The tactical plan involved separate elements, under the core campaign title of “How America Knows What America Needs.”  The first program, “Plus Five & Because You Count” was a two part call to action to local officials to encourage their constituents to participate.  Another was a grassroots “Road Tour” consisting of a dozen recreational vehicles designed to generate support in places as diverse as urban ethnic markets, small town churches, 4H clubs, and Native American Indian reservations.  Additionally, C&W also edited the crisis and issues manual and provided issues counseling throughout the census, as well as conducted media training with spokespeople from Census and the five agencies.

To reach local officials, C&W provided research on the benefits derived from an accurate count. The materials challenged areas that had suffered from an undercount in the 1990 census.  The program provided helpful tools – a website (which gave daily updates on response returns) and a CD-Rom with a “turnkey” press kit.  In addition, the official support of nine major public interest groups, such as the U.S. Conference of Mayors, was enlisted and asked to encourage participation in low-response communities.

The Road Tour was a rolling visual exhibit that started its engines on The Today Show and then traveled over 15,000 miles in just nine weeks, essentially traversing the country three times.  The 12 vehicles, staffed with public relations professionals of various ethnic backgrounds from each of the five agencies, were equipped with interactive exhibits, educational videos, and information in 10 languages.  The tour visited more than 400 towns, coordinating with local Census directors, to stimulate interest, dispel myths, answer questions and generate knowledge about how completing and returning the census form can benefit the community.

Media highlights included local and national print and broadcast news, televised morning shows, as well as impressive support from Late Night with David Letterman, and a paragraph in the President’s State of the Union Address.  The success, particularly with the local media, was based on the research that revealed the necessity to reach each audience with messages that embraced their concerns and then to relate that to the value of participating in the census.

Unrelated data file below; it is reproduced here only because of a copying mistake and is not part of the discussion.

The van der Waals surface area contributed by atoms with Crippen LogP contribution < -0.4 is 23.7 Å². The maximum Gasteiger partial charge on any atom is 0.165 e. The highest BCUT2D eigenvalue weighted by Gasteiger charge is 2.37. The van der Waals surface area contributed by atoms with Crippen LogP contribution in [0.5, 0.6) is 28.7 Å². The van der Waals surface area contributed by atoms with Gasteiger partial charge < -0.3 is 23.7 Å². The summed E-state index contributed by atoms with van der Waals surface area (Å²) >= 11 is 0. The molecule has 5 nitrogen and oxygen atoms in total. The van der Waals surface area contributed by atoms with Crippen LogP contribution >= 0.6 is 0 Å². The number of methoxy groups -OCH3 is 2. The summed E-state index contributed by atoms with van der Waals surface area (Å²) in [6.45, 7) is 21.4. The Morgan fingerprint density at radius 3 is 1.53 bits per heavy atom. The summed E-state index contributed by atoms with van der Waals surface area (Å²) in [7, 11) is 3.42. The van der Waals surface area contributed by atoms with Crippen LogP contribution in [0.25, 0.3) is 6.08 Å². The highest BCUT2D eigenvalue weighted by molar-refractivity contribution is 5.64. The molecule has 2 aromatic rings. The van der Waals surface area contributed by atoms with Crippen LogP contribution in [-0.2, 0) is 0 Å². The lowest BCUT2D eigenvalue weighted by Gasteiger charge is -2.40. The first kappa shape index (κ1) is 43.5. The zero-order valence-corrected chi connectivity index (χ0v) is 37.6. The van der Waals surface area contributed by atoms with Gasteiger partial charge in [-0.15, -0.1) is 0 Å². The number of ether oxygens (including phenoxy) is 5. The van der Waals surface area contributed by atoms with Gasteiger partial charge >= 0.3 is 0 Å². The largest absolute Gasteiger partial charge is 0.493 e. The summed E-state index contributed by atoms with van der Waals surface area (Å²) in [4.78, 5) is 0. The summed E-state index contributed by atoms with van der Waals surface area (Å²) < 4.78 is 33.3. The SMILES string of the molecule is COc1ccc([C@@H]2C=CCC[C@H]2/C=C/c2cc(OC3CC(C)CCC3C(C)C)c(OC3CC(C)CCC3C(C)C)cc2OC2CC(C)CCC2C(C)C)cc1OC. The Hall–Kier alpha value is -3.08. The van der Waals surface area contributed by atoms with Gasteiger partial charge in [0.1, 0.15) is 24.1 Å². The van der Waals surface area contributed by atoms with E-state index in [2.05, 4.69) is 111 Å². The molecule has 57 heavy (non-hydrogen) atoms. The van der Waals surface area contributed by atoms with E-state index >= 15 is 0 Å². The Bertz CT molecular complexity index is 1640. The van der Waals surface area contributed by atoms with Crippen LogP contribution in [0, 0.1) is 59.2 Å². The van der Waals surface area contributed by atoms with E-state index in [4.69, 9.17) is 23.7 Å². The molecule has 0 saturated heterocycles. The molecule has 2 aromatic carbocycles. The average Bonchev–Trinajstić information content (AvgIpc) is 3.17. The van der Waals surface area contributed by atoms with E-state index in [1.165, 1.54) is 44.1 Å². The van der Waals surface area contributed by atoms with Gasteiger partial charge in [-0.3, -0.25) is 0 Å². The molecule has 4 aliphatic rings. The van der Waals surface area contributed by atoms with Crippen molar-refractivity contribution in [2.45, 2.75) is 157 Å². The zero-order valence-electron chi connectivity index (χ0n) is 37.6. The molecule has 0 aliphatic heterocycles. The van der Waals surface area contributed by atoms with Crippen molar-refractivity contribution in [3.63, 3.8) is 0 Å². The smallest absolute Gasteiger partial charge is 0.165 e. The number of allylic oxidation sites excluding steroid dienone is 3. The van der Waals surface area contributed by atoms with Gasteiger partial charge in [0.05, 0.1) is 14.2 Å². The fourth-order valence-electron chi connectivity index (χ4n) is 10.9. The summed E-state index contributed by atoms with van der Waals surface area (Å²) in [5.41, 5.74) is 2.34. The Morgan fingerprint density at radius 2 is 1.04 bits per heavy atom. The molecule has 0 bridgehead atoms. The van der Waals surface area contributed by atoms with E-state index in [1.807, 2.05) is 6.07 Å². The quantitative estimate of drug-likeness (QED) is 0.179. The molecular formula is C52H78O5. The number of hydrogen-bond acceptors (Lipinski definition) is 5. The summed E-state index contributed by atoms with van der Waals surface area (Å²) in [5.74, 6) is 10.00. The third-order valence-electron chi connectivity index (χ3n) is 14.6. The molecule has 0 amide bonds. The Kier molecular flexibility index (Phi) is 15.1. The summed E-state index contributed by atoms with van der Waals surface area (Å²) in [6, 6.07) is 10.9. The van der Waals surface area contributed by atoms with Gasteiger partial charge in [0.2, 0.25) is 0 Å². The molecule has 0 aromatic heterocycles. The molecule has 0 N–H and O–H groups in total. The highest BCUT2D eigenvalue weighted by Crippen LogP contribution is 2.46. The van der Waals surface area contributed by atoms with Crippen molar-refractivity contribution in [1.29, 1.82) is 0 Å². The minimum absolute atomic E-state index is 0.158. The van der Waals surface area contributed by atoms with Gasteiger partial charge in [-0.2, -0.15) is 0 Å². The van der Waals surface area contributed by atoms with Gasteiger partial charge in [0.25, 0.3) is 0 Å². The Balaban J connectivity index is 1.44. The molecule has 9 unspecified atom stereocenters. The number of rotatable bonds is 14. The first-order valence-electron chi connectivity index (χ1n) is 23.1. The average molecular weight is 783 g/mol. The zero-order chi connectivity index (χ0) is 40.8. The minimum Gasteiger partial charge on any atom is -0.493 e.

The objective was to stop the downward trend of citizen participation in the census.  The Census Bureau was predicting a 55 percent response for 2000, and had set a goal of 61 percent for that year, in spite of a 65 percent return in 1990.  But the final count was 67 percent, far exceeding the Bureau's goal.  The New York Times reported Census Bureau officials "credited the improvement to their enhanced marketing" program.

In addition, the numbers of people who had been undercounted dramatically diminished.  As examples, the Bureau reported that among African Americans, 2.2 to 3.4 percent were undercounted in 2000 compared with 4.6 percent in 1990.  For Hispanics, the numbers were 2.7 to 6.7 percent in 2000 versus 12.2 percent in 1990.  Similar decreases were shown for American Indians.